Processed food can contain high levels of salt, sugar, and unhealthy fats, leading to negative health consequences such as weight gain, high blood pressure, and an increased risk of chronic diseases such as heart disease and type 2 diabetes. Eating a diet high in such food can displace nutrient-dense foods such as fruits, vegetables, whole grains, and lean proteins, which are important for overall health.
Maintaining a balanced diet that includes a variety of whole, minimally processed foods to support good health is important. This means choosing fresh fruits and vegetables, whole grains, lean protein sources, and healthy fats and limiting consumption of processed and packaged foods, especially those high in sugar, salt, and unhealthy fats.
Is processed food good or bad for health? The answer to this question depends on the nature of the processing. Even before we begin answering this question, another related question begs an answer. Why do we need to process food at all?
Food processing has been going on since the beginning of time. Earlier, man would dry the food naturally collected from the wild for consumption during scarce food availability. Food was dried in the sun, and then later the fire was used, followed by baking, slow heating, pickling the food in oils, adding ingredients to extend the life of food, etc.,
Processing in the forms described above does lead to loss of nutritional value of food but is an essential innovation created by humans to extend the shelf life of food. If we can access natural, unprocessed food, we can secure for ourselves all the nutritional benefits provided by nature to that food.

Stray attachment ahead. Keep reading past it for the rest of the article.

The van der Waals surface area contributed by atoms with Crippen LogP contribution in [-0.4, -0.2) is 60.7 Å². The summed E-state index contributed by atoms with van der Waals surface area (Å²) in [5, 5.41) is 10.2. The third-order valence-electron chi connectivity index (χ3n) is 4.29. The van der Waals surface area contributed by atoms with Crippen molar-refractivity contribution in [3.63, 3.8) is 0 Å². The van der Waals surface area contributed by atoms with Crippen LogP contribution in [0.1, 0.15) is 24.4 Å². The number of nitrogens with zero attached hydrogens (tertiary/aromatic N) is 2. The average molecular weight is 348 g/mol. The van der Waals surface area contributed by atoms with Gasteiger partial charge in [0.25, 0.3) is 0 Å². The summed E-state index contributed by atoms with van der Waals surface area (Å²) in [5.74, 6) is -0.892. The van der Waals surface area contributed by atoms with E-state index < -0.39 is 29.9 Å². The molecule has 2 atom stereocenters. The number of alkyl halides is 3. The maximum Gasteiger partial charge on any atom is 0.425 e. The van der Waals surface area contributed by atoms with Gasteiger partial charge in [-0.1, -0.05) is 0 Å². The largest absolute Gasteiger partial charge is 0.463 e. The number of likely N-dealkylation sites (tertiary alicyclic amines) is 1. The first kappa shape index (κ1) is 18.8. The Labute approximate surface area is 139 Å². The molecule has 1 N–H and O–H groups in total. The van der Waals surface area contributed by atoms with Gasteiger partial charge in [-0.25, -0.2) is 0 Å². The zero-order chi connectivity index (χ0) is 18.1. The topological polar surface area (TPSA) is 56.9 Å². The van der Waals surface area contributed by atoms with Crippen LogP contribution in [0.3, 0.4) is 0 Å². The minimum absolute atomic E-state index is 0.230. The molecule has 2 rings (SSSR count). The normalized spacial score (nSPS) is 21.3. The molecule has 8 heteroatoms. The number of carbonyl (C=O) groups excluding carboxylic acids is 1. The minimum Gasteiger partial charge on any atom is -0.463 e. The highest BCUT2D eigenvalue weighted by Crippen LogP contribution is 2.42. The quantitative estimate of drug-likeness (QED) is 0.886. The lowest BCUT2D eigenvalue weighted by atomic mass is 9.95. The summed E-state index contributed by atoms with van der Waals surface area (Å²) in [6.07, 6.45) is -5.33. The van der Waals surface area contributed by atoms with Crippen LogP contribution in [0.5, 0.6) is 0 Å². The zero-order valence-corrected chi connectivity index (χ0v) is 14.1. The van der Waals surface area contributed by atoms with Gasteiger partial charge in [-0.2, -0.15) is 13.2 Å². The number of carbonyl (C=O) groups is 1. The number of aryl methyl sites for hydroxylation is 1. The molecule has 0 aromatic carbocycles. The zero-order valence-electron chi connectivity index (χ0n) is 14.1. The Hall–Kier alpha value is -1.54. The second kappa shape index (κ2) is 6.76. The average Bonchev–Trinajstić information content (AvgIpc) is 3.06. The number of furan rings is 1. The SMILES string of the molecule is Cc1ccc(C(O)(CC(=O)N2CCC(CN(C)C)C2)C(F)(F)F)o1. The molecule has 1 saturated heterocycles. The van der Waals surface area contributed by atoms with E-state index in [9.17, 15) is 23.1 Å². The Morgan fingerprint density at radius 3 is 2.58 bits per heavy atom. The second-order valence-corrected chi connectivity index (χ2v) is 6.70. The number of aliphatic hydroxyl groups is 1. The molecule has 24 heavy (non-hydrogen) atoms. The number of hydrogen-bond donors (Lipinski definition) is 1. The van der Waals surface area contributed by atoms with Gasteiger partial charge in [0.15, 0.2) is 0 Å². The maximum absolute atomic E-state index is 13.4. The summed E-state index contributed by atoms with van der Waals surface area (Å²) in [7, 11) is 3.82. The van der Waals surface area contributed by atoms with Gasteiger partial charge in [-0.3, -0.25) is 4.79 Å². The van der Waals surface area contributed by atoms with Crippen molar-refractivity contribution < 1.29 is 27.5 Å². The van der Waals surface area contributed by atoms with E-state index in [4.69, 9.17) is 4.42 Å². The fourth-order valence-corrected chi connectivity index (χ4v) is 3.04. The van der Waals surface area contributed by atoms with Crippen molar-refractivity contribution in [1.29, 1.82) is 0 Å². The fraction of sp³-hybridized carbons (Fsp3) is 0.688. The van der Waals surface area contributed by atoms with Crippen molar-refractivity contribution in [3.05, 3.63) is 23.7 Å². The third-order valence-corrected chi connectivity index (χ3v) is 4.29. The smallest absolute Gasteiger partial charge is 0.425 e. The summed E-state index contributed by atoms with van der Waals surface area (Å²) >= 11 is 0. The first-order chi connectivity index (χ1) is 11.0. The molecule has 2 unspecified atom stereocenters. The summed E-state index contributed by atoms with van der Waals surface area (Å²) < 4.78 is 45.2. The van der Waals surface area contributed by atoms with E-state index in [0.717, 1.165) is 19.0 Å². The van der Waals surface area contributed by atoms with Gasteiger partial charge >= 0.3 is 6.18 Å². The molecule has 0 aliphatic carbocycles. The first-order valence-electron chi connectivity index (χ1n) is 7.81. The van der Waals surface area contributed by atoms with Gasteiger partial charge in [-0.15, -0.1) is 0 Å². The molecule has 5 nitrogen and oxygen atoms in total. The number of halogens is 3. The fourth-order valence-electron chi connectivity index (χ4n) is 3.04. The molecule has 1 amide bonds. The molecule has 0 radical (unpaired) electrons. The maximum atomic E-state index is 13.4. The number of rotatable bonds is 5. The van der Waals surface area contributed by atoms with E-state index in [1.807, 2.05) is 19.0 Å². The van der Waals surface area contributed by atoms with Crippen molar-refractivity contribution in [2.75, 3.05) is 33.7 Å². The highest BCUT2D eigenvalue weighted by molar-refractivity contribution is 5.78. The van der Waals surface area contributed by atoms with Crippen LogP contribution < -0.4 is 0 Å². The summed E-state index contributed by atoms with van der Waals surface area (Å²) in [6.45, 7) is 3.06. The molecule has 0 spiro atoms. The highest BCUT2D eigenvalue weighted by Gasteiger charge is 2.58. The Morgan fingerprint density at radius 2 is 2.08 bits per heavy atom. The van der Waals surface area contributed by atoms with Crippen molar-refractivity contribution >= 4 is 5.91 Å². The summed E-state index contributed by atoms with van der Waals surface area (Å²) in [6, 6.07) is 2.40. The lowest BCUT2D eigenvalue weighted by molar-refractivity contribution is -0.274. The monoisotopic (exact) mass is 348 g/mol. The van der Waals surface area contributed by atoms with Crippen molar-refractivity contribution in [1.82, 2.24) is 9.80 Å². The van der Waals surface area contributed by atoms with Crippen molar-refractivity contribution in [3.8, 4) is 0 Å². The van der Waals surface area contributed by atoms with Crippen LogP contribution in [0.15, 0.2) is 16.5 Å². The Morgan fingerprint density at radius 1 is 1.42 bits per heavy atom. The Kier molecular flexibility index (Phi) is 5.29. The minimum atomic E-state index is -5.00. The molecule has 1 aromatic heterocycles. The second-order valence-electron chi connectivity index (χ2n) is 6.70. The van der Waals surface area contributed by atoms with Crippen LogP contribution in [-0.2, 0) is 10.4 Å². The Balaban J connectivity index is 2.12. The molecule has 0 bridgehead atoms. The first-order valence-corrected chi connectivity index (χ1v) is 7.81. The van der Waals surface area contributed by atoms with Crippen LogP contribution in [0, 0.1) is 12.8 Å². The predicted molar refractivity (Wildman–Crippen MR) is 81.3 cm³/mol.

As we acquired more knowledge on the nutritional needs of humans, we found that the human body needs not just carbohydrates, proteins, and fats but minerals, vitamins, and trace elements. Some of these were not available in some types of foods. For instance, Vitamin B12, zinc, and omega 3 fatty acids are either unavailable from plant-based sources or their bioavailability is poor.
This and the need to overcome nutritional deficiencies gave birth to supplements and the fortification of foods. Many of us who have older people in our families or have friends convalescing from a disease are advised to take nutritional supplements and fortified foods. A large food industry segment has been built toward fulfilling this need.
Food processing can play a role in preserving the nutritional value of food by extending its shelf life and making it more convenient and accessible. Proper food processing methods, such as canning, pasteurization, and freezing, can help to reduce the risk of foodborne illness and maintain the nutritional quality of food.
However, some processing methods, such as refining and adding preservatives, artificial colors, and flavors, can reduce food’s nutritional value. Additionally, many of these foods are high in added sugars, salt, and unhealthy fats, which can negatively affect health.
It’s important to choose minimally processed foods and to be mindful of added sugars, salt, and unhealthy fats in processed foods when making dietary choices. A diet that includes a variety of whole, minimally processed foods can help to ensure adequate nutrient intake and support overall health.
Food processing is a vast and multifaceted area critical to human health. It is a great innovation by man. To unravel the mysteries of food and nutrition, I recommend that we begin with the fundamentals of nutrition and explore each sub-segment step by step.
To learn about facts on nutrition and organic food, you can check here. For processed food, there are multiple books available on the subject.